There is an intrigue track that you move along in the game, mainly for when your students get hired as thieves. While winning the track can give you a good swing in points (5 maximum and 2 minimum), there isn’t really another reason to move along the track. A similar aspect of the game is the training dungeon, which gives you small rewards as you move through it and a bigger reward depending on who gets through it first. Moving along the intrigue track feels less interesting, and the lower the player count the less useful the action becomes. What I would like to see is a fix to the points provided at lower player counts, as well as micro rewards for advancing to higher positions on the track. Without doing this, training your students as thieves is the least interesting and useful action.
The last action I would improve is the start player action. You can spend any die to put your disk on one of three spots at the bottom of the board. One of the spots makes you the start player next round, one gives you a coin, and one gives you an imp. No one ever took the start player action because the benefits of being first are very small, especially since the available dice numbers are random and the start player token will still pass around the table if no one takes the action. Being last never felt like a problem. Also, no one will ever use the die for a single coin because there are other places that give more coins for the same amount of actions. The way we have thought to improve this action is that taking it will give you the reward plus every other unclaimed reward. This means the first person to take the action can be the start player and will get a coin and an imp, making this a much more useful action but still not overpowered.
There are a couple of issues in the design of the play area. Most of these are nitpicks, but one of them is fairly important.
Let’s start with the nits. While in general the design of the board does its job in presenting all your available options, there are a few rules in the game that should have been presented on the board.
• You can buy an imp as a free action on your turn for 4 coins.
• You can buy a facedown student or professor.
• You can’t spend coins to improve the main skill of the requested job.
These would have helped a lot, but they are minor. A much larger problem is the size of the icons on the tokens. I am not so old that my eyesight is going out, but the numbers on the professors and students is incredibly hard to see from a distance. But so long as someone sat near the action space, it was easy enough to share the information without needing to get up. Still, that feels like a graphical oversight.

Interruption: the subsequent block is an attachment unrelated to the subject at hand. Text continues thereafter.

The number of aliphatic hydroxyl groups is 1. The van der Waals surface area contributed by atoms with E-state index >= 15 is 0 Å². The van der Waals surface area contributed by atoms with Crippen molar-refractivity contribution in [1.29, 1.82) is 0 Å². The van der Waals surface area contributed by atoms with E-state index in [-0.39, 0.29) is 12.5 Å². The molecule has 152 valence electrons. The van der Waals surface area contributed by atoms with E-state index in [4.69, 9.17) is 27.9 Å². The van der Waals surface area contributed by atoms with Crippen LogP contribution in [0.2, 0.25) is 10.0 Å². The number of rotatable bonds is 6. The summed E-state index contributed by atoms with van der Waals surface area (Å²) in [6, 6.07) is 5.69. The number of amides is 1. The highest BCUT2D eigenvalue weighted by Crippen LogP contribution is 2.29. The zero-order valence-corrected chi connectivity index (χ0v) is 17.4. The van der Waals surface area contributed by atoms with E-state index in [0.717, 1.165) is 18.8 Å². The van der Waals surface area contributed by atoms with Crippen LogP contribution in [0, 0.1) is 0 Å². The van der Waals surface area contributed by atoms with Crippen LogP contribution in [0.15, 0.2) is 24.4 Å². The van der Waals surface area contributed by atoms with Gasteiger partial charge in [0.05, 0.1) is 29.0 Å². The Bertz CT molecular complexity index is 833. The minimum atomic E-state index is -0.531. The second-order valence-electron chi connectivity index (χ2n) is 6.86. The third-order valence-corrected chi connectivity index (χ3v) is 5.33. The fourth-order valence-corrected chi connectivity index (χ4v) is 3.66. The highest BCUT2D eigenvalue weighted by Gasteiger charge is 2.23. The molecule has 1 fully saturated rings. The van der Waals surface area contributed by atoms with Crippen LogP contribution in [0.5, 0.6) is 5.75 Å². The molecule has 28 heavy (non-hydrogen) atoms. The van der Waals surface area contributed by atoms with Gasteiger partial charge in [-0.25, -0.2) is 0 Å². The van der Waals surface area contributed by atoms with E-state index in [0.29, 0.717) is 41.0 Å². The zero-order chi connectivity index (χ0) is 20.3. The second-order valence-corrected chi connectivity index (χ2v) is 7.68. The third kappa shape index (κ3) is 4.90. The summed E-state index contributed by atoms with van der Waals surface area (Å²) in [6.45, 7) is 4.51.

Aside from these annoyances the components of the game are fairly good. The cardboard chits are very thick and I like the finishing used on the magic cards. I might replace the dice in my copy though, as I think the blue is too dark and the dice colors feel separate from the muted colors of the board. I’m also highly considering replacing my imp tokens with the imps from Dungeon Lords.
Despite the quibbles I’ve mentioned and the improvements I think could be implemented, I did enjoy the games of Dragonsgate College that I played. The strategy of the game works well with each player needing to walk a parallel path to the same end goal. Unlike with a lot of Euros where efficiency is the key path towards victory, the way to win Dragonsgate is to be the best at navigating the potential options you have each turn.
In a typical action selection game you need to only consider which action you will take next; in Dragonsgate you’ll have a few other factors to take into consideration. If you want to take action B then you’ll need the dice that allow for it. Do you take your own die and rob the other players of a potential action, or do you need more actions this round so you use an opponent’s die? If the die you want isn’t available, can you use your imps or will you need them later? Will you have enough money at the end of the round to pay for your building upkeep if you take the action you want?
Efficiency is important in the game, because you don’t want to give other players an action unless you think you’ll come out ahead and desperately need their die. But the best player is going to be the one that plans their actions around future potential and has prepared for their goal in a better way.
There are things about Dragonsgate I would change but overall enjoyed the experience. It isn’t a very heavy Euro and is not very stressful. A relaxing experience where you’ll need to make many decisions and be ready to adapt to changes in your plan. Your first game may feel unbalanced, you may feel like you’re simply wandering in the dark looking for handholds, and one strategy may seem dominant when the game has ended, but you should give it more than one play. The game may seem shallow after your first wade in, but it is deeper than it looks on the surface.